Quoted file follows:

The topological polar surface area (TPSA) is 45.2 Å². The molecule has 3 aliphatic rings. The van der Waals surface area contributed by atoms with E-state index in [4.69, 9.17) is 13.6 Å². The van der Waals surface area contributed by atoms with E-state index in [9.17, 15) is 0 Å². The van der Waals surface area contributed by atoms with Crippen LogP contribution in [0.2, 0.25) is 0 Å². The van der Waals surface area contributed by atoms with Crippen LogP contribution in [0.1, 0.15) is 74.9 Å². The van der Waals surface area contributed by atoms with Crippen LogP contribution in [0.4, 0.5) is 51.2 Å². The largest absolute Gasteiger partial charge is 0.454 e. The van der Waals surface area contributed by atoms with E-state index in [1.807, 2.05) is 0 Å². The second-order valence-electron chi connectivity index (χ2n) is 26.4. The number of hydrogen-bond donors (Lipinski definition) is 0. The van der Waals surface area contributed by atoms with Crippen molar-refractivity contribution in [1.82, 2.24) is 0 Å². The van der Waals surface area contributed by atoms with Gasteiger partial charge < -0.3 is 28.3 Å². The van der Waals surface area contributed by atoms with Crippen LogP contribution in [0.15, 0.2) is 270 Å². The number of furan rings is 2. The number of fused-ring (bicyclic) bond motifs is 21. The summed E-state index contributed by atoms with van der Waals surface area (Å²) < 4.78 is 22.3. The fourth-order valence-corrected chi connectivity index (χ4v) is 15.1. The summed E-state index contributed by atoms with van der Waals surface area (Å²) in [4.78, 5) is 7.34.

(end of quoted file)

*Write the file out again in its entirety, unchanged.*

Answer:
The topological polar surface area (TPSA) is 45.2 Å². The molecule has 3 aliphatic rings. The van der Waals surface area contributed by atoms with E-state index in [4.69, 9.17) is 13.6 Å². The van der Waals surface area contributed by atoms with E-state index in [9.17, 15) is 0 Å². The van der Waals surface area contributed by atoms with Crippen LogP contribution in [0.2, 0.25) is 0 Å². The van der Waals surface area contributed by atoms with Crippen LogP contribution in [0.1, 0.15) is 74.9 Å². The van der Waals surface area contributed by atoms with Crippen LogP contribution in [0.4, 0.5) is 51.2 Å². The largest absolute Gasteiger partial charge is 0.454 e. The van der Waals surface area contributed by atoms with E-state index in [1.807, 2.05) is 0 Å². The second-order valence-electron chi connectivity index (χ2n) is 26.4. The number of hydrogen-bond donors (Lipinski definition) is 0. The van der Waals surface area contributed by atoms with Crippen molar-refractivity contribution in [1.82, 2.24) is 0 Å². The van der Waals surface area contributed by atoms with Gasteiger partial charge < -0.3 is 28.3 Å². The van der Waals surface area contributed by atoms with Crippen LogP contribution in [0.15, 0.2) is 270 Å². The number of furan rings is 2. The number of fused-ring (bicyclic) bond motifs is 21. The summed E-state index contributed by atoms with van der Waals surface area (Å²) < 4.78 is 22.3. The fourth-order valence-corrected chi connectivity index (χ4v) is 15.1. The summed E-state index contributed by atoms with van der Waals surface area (Å²) in [4.78, 5) is 7.34.